It’s no secret that politicians like to talk about themselves. Point them toward a gaggle of cameras and microphones and you can almost guarantee they’ll drone on ad nauseam about all they’ve done, how they did it, what they plan to do next …

Not so for Sen. Angus King on Friday, moments after he touched down in Portland aboard the morning shuttle from Washington, D.C.

“In my public life, or in my life generally, I don’t think I’ve ever seen a public official manifest greater courage and commitment to their constituents as Susan Collins has over the last week,” King said. “And the people of Maine need to understand that.”

Hear, hear, Senator. And then some.

The whole nation still buzzes – and rightfully so – about Sen. John McCain’s dramatic, post-brain-surgery arrival on Capitol Hill and his even more dramatic vote in the wee hours Friday to drive a stake through Republican efforts to repeal the Affordable Care Act.

But the award for pure courage in this partisan debacle goes, first and foremost, to Maine’s own Sen. Collins.

From Tuesday’s vote to reopen debate on the repeal, to the two failed measures to replace it with Scotch tape and bubble gum, to the final “skinny repeal” showdown around 1:30 a.m. Friday, Maine’s senior senator never wavered.

She thought it was a bad deal and she said so, as did so many of her Republican colleagues who trusted, for no apparent reason, that the House would negotiate a real bill in conference committee rather than simply pass the Senate’s stinker outright and send it on to the White House.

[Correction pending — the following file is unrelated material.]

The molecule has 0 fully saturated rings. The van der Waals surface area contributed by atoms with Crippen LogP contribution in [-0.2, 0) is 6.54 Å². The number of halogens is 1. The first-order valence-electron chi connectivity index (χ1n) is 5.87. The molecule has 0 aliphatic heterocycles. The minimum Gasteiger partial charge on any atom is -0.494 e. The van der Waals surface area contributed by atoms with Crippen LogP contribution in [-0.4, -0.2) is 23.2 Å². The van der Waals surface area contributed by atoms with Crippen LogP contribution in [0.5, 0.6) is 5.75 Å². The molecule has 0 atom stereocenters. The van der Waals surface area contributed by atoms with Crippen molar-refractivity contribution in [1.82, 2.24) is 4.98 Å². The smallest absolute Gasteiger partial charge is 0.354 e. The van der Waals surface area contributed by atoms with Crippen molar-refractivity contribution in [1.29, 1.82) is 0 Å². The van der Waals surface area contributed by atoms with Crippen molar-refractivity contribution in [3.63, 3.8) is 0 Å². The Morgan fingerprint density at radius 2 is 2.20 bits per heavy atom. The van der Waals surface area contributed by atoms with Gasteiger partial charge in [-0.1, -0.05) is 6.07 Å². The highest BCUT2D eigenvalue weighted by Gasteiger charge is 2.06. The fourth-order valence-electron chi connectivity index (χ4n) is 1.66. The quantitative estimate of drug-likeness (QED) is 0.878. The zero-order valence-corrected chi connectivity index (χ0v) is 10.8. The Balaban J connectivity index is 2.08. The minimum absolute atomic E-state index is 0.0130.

But unlike all of them save McCain and Sen. Lisa Murkowski, R-Alaska, Collins chose principle over pragmatism. Of the three Republican votes it took to send President Trump, Vice President Mike Pence and Senate Majority Leader Mitch McConnell packing, it was Collins who said “no” first.

Quoting from a text he’d just sent to his son, King observed, “I hope when my moment comes, I’ll have as much guts as she had.”

There have been times during her 20 years in the Senate when critics, myself included, have chided Collins for not taking a strong enough stand against her party’s leadership. Others within her party, on the other hand, have branded her a “RINO” – the Tea Party moniker for a “Republican in name only” who sits too close to the center and thus gives “real conservatism” a bad name.

But last week was different. Despite overwhelming pressure from McConnell and Pence to get with the program and kill Obamacare because … well, just because, Collins staked her ground and never wavered until finally, a half hour or so before the climactic vote, Pence waved the white flag.

“He said to me, ‘You sure are tough,’ ” Collins, still operating on two hours of sleep, recalled in an interview late Friday afternoon. “And he softened it by putting his arm around me when he said it.”

No calls from the Oval Office? No threats of retribution such as those leveled against Murkowski – at the president’s behest – by Interior Secretary Ryan Zinke?

“Obviously they wanted my vote, but none of them have been in any way comparable to what Lisa has experienced,” said Collins, who was lobbied directly by both Pence and now-departed White House Chief of Staff Reince Priebus.